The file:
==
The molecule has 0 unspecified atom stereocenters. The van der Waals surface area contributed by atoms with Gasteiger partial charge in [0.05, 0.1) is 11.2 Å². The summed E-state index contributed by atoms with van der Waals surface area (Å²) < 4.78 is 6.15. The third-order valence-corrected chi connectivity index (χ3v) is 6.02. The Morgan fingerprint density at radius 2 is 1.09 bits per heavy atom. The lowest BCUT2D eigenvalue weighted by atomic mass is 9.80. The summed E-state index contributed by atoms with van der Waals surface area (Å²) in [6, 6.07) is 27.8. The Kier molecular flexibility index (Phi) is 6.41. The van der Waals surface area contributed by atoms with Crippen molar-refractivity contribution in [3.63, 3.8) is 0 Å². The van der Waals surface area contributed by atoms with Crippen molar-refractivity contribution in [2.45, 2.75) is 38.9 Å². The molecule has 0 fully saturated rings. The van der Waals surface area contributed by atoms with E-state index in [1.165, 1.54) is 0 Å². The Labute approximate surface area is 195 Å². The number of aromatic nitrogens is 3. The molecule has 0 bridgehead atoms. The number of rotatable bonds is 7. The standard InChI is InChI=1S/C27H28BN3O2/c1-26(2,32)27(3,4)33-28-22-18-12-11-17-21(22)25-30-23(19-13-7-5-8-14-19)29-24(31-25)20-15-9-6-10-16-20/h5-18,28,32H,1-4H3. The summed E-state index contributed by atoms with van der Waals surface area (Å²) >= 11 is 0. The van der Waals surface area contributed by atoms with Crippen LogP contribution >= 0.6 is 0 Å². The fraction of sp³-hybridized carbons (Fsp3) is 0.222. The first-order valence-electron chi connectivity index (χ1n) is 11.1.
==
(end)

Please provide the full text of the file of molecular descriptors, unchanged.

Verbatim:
The molecule has 0 unspecified atom stereocenters. The van der Waals surface area contributed by atoms with Gasteiger partial charge in [0.05, 0.1) is 11.2 Å². The summed E-state index contributed by atoms with van der Waals surface area (Å²) < 4.78 is 6.15. The third-order valence-corrected chi connectivity index (χ3v) is 6.02. The Morgan fingerprint density at radius 2 is 1.09 bits per heavy atom. The lowest BCUT2D eigenvalue weighted by atomic mass is 9.80. The summed E-state index contributed by atoms with van der Waals surface area (Å²) in [6, 6.07) is 27.8. The Kier molecular flexibility index (Phi) is 6.41. The van der Waals surface area contributed by atoms with Crippen molar-refractivity contribution in [3.63, 3.8) is 0 Å². The van der Waals surface area contributed by atoms with Crippen molar-refractivity contribution in [2.45, 2.75) is 38.9 Å². The molecule has 0 fully saturated rings. The van der Waals surface area contributed by atoms with E-state index in [1.165, 1.54) is 0 Å². The Labute approximate surface area is 195 Å². The number of aromatic nitrogens is 3. The molecule has 0 bridgehead atoms. The number of rotatable bonds is 7. The standard InChI is InChI=1S/C27H28BN3O2/c1-26(2,32)27(3,4)33-28-22-18-12-11-17-21(22)25-30-23(19-13-7-5-8-14-19)29-24(31-25)20-15-9-6-10-16-20/h5-18,28,32H,1-4H3. The summed E-state index contributed by atoms with van der Waals surface area (Å²) >= 11 is 0. The van der Waals surface area contributed by atoms with Crippen LogP contribution >= 0.6 is 0 Å². The fraction of sp³-hybridized carbons (Fsp3) is 0.222. The first-order valence-electron chi connectivity index (χ1n) is 11.1.